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The Suicide Motor Club
by Christopher Buehlman
Berkley, $26.00, 368pp
Published: June 2016

As I sat down to write this review, I was more aware than usual of how easy it would be to include spoilers. I re-read the flyleaf synopsis and a variety of quotes about the book from other authors and, because none of them mention a particular key plot element, I was tempted to follow suit and avoid mentioning it too. The catch is that it would be nigh on impossible to provide a review of any substance without mentioning it, so I'm going to bite the bullet and do just that.

Before I do, I'll explain that Christopher Buehlman clearly loves reveals. He sets a scene and spends as much effort in not including things as he does in including others. He's planning ahead, waiting to reveal crucial details about that scene in the next chapter or a hundred pages on. Those reveals continue throughout the book, which often makes it feel like a presentation or even a magic show rather than a novel. So, if you want to experience those reveals as Buehlman intends, you should stop reading this review right now and only come back once you've read the book.

Now, if you're still reading, I'm still going to avoid spoilers but I will tell you that this is a vampire novel. It doesn't look like one at first glance, even with the word 'vampires' right there on page 9, because we're at the tail end of the sixties and the Suicide Motor Club of the title appear to be a group of serial killers who get their kicks nudging unsuspecting drivers off the highways of America at speed to burn up in the mangled wrecks of their vehicles. That's a decent idea, taking the rebel stylings of James Dean, adding the fetishism of J. G. Ballard's 'Crash' and placing it all within the thriller mindset and careful approach of, say, a Thomas Harris.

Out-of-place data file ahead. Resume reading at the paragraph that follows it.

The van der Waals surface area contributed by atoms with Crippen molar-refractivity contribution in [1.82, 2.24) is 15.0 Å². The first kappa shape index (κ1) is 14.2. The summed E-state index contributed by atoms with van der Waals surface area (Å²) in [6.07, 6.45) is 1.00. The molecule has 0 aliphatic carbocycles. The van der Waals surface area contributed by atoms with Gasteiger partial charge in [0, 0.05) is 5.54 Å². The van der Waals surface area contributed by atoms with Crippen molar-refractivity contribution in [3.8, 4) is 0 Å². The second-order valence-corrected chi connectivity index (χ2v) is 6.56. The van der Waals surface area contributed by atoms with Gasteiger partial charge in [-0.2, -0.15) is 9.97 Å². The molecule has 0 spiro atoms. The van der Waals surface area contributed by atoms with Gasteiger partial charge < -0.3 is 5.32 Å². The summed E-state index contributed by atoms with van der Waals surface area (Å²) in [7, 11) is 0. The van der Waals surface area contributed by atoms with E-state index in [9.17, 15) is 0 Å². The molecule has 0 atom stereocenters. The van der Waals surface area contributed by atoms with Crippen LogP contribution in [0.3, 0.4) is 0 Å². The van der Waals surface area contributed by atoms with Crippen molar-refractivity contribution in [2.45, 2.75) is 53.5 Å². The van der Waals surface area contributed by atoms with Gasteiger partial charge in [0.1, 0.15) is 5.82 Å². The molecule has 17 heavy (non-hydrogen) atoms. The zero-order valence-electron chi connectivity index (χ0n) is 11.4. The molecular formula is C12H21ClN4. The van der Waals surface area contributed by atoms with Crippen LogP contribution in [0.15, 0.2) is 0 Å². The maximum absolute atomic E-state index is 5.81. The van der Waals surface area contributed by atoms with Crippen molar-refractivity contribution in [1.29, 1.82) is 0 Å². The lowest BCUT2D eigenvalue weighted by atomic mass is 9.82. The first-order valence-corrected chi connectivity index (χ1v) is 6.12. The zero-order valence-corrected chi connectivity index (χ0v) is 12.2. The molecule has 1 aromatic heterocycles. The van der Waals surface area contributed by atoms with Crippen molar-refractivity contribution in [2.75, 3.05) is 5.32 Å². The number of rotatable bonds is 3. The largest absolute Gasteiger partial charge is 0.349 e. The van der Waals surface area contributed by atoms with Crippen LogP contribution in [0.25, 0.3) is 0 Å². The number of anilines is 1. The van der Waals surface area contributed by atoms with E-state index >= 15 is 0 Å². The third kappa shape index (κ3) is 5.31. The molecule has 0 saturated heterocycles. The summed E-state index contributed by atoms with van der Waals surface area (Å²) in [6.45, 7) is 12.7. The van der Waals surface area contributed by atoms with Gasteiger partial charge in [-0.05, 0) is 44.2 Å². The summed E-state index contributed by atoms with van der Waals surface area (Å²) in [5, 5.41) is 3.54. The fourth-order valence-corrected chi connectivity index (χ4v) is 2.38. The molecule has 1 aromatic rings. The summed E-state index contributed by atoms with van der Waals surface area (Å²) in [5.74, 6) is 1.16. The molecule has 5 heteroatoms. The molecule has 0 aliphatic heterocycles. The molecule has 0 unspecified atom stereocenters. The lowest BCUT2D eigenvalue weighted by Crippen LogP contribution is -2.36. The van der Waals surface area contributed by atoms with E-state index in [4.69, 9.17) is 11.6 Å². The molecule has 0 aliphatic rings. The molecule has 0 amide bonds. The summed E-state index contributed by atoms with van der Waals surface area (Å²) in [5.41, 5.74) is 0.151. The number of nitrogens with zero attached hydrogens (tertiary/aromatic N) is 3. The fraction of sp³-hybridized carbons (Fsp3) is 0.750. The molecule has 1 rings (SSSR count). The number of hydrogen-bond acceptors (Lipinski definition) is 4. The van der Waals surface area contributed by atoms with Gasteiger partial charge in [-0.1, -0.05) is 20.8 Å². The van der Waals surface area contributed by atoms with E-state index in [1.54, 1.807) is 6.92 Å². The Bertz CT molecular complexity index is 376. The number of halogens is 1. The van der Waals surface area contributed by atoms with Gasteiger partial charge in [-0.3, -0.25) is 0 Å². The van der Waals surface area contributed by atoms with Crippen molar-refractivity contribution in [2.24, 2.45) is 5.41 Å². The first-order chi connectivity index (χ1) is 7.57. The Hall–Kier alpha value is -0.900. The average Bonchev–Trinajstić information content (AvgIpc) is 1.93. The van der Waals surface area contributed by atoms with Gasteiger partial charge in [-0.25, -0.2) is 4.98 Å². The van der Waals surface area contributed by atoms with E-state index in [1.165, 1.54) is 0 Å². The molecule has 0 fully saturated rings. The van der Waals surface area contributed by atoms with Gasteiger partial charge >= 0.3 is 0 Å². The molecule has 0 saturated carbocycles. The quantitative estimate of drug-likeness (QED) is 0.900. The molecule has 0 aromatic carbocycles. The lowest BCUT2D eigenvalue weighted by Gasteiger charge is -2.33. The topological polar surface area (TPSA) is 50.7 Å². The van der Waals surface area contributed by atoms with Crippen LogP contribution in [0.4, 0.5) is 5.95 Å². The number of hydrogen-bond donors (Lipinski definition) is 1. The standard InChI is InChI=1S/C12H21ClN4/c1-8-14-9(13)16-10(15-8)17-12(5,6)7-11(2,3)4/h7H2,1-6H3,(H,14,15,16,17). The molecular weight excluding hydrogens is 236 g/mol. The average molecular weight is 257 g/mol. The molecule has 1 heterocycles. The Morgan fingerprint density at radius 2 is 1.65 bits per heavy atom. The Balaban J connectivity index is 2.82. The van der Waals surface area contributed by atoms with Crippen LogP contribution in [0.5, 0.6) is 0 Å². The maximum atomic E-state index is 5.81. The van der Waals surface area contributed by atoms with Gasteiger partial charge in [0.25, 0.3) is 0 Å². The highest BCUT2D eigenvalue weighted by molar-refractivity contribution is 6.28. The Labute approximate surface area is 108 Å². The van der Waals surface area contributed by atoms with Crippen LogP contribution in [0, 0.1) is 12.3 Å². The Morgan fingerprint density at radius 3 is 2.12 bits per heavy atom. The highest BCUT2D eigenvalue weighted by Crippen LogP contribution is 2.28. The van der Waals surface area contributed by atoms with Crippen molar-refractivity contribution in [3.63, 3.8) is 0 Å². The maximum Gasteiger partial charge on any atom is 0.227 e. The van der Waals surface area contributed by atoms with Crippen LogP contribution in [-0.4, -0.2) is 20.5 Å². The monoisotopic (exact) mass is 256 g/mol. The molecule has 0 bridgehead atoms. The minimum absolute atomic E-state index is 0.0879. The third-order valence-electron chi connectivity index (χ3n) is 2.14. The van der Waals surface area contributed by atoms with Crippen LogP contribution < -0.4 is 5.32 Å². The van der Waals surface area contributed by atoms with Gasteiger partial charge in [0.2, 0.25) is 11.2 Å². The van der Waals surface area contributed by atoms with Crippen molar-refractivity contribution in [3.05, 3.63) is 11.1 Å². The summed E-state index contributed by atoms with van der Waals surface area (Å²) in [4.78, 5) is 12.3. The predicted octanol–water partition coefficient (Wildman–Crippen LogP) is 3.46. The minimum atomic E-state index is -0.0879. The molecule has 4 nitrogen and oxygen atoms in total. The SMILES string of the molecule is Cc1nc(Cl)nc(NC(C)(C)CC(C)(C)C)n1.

But that's not what this book is. The closest comparison I could conjure up is to Kathryn Bigelow's late eighties movie, 'Near Dark'. These are not high class vampires, ages old and reeking with the centuries, swanning around the opera and the symphony. They're just upstarts;, perpetually young, through their condition as what Buehlman calls 'nocturnals', but they haven't grown up yet either. When a centuried vampire shows up later in the novel, the difference between him and the others is palpable, obvious not only through his more exact speech but through his maturity and moral code.

And we only gradually, through Buehlman's carefully timed reveals, learn what they are. He lets us in on the secret slowly, as we gradually realise that the blurred teeth and convincing charm have meaning. It's this sort of thing that I warned you about at the start of this review, so don't complain! My notes include early questions about whether there was a supernatural element in play, because it remains only hinted at for the longest time. For seventy or eighty pages, they're not vampires, they're merely killers.